You’ve been hurt in the past.
And that sucks.
You cannot move past something your partner did or your mom said.
Maybe a friend’s piercing comment is stuck in your mind.
What’s important though is you decide what to do with all that past hurt.
Do you sit back, wallow in your misery, wondering about the ever-elusive “why me” question all this time?
Do you endlessly ruminate about the past, getting stuck into the downward spiral of negative thinking?
Or do you prefer to bounce back and make a conscious decision to take it as a learning experience and move on?
Often, we’re unintentionally living in the past. We taste our food at the restaurant and think “It’s not as good as what they had the last time”. We sip our coffee and think “I wish it had less sugar”. We’re constantly ruminating on the past (or the future).
According to Eckhart Tolle, we create and maintain problems in our lives because it gives us an identity.
Most people replay past mistakes and painful situations over and over in their minds. They cling to frustration. They obsess and feel victimised by these experiences.
In the end, no matter what the cause of your trauma, its impact on your life mainly lies in the story you tell yourself and the emotion you attach to the situation.
When it’s time to let go, here are seven tips that will help you move on (even when it’s hard):
1. Decide that it is time to let go
They say awareness is 90% of the journey. The first step is to acknowledge your feelings, and the fact that you have a choice of letting go. You can change your past by the changing the meaning you attach to it. Re-tell a better story about your past and naturally, you’ll bring up healthier emotions every time you think about it.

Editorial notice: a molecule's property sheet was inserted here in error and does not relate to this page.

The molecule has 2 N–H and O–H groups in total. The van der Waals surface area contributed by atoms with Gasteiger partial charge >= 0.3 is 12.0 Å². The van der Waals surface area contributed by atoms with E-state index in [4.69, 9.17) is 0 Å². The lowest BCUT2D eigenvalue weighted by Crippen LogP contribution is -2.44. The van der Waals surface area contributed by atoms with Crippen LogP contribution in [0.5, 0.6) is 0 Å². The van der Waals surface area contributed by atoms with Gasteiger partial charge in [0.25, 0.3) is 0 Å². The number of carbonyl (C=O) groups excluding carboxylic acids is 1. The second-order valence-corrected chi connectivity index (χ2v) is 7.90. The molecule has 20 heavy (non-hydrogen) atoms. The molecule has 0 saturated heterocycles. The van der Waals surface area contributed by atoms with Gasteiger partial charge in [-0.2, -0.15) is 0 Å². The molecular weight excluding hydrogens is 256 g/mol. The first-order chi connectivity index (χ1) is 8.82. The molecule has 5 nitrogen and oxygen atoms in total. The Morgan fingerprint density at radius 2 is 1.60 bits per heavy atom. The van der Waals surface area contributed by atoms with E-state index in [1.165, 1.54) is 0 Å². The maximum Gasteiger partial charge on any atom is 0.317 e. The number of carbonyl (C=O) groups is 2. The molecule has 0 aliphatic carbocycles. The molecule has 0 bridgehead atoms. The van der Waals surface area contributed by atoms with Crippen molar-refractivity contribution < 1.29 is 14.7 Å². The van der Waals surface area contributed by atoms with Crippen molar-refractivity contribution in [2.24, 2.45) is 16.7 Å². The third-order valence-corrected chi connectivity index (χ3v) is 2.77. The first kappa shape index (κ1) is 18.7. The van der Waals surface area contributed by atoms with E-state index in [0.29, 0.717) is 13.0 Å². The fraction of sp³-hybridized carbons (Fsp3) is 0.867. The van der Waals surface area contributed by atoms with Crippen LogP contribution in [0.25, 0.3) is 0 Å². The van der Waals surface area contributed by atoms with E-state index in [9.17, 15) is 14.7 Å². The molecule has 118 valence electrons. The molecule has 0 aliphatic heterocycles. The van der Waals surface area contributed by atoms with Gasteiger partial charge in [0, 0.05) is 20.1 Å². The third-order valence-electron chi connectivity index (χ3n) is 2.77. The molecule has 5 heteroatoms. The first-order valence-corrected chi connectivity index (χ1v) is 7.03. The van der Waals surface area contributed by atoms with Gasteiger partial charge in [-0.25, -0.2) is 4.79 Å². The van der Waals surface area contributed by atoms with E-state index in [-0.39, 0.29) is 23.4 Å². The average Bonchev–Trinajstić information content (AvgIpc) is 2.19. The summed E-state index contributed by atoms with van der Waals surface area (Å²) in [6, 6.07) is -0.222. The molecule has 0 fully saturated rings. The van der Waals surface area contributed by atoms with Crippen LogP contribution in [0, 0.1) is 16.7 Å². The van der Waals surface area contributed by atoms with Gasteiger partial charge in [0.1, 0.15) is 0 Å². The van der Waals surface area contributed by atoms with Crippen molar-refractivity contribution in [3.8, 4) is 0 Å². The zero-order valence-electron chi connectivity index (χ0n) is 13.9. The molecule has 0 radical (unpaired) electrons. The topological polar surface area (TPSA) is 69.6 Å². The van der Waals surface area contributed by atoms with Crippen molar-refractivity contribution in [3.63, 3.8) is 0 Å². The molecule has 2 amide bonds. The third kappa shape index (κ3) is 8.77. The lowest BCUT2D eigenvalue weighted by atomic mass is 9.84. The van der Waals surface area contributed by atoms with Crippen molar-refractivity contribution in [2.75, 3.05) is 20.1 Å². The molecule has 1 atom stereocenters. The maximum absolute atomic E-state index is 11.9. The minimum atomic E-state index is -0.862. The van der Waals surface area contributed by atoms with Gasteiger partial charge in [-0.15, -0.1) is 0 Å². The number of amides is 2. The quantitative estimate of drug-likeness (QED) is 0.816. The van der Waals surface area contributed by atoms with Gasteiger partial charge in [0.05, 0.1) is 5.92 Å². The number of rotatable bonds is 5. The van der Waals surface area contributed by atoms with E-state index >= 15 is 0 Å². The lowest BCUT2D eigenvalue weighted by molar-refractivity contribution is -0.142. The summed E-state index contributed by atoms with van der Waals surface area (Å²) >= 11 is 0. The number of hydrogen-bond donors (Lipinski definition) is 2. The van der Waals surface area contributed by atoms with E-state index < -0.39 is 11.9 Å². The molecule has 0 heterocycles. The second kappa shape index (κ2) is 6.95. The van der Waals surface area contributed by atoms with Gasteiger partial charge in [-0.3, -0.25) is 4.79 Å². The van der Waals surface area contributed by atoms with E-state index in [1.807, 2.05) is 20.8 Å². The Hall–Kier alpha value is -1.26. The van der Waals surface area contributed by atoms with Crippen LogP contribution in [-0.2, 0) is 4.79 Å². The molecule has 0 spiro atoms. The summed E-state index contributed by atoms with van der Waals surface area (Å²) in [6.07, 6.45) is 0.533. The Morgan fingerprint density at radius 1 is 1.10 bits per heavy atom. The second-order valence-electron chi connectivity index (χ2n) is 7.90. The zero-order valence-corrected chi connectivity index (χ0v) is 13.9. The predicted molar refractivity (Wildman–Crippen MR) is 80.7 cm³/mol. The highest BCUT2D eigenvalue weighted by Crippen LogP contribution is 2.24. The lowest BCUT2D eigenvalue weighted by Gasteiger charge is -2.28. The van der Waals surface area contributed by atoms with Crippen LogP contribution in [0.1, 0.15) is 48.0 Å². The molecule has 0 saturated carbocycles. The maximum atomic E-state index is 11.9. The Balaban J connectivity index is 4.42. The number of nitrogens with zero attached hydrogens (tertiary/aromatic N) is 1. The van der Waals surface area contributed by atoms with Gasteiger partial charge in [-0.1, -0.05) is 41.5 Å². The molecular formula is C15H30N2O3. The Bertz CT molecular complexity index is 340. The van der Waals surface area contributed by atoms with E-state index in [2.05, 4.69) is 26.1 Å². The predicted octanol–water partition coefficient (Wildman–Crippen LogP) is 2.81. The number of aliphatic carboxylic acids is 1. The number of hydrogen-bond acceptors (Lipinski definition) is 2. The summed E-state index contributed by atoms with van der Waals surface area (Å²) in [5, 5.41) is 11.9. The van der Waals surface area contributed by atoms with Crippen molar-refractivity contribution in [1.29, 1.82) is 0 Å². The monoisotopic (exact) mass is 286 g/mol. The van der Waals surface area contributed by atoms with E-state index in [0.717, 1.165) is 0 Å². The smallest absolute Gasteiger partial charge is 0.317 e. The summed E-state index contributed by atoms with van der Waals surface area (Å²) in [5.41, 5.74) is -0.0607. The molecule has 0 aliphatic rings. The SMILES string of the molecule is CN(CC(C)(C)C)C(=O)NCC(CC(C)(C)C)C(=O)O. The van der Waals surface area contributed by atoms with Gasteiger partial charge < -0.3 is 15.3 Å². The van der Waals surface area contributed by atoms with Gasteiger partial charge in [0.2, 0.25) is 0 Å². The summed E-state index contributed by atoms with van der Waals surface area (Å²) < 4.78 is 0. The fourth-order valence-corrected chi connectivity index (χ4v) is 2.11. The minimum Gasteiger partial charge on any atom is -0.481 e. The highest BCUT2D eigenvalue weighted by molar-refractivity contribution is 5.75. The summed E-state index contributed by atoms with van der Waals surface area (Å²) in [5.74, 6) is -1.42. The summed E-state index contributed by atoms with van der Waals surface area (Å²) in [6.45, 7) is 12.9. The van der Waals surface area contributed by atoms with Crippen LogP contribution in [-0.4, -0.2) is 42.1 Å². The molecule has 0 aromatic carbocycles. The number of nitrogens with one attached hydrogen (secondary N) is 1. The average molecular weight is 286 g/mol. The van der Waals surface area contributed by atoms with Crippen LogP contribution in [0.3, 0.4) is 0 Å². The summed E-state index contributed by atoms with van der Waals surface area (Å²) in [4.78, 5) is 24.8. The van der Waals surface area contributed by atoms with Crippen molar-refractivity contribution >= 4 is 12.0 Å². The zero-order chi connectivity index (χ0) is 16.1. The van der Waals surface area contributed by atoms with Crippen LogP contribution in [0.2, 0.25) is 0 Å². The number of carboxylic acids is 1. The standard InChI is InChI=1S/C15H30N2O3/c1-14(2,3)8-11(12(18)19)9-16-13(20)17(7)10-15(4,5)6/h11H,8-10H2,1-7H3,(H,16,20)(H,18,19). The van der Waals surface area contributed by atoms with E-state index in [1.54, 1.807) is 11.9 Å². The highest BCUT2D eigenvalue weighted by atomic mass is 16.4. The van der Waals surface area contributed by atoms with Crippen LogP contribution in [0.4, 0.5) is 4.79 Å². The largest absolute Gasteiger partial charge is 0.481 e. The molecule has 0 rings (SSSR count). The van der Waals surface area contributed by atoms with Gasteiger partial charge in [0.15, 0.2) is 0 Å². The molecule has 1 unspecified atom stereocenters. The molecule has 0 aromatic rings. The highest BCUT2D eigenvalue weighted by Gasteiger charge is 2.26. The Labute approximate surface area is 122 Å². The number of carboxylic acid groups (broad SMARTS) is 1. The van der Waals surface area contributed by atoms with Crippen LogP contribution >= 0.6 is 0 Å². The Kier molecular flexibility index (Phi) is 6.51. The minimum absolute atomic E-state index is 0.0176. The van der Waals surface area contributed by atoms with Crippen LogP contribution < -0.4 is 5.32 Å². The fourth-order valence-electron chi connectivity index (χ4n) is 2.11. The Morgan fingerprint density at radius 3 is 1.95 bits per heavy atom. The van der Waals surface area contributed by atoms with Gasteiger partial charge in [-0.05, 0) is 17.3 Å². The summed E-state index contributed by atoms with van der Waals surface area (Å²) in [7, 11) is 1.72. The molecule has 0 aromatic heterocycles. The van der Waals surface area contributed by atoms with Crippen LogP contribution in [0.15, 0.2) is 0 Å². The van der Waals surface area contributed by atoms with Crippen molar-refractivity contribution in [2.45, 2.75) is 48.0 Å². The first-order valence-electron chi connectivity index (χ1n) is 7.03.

2. Get it out of your system
Express your pain by writing in a journal, venting out to a friend, or punching the pillow. Or express your feelings to the person you directly hold responsible. That said, there is no way anyone can “make” you feel sad lonely or depressed. Externalising problems is yet another trick that the mind tends to play upon us. We create our own reality.
3. Break the drama cycle
Some people love drama and are most comfortable in a place of conflict. They love to be dramatic about situations and blow it up into something bigger because that invites attention from others. Through drama, we connect with other people by means of our own chaos and invite them to become a part of it. Same goes with gossip – when someone calls you to share a juicy piece of news, you’re fulfilling your need for connection.
Nevertheless, these are unhealthy and unresourceful ways to fulfil that need. Drama doesn’t let you bury the past – instead, it keeps past hurt fresh and doesn’t allow space for new positive experiences in your life. Fulfil your need for drama by making healthier choices, such as watching/playing sport for example.
4. Focus on your now
The best time to let go of your past was yesterday. The second best time is right now. Choose to focus on your present reality because when you do so, you have less time to worry about what happened and more time to be open and receptive to what you want next. Life unfolds in the present. You may think you’re living in the present, but here’s the thing: just like a monkey swinging from tree to tree, your mind hops from one thought to another every second.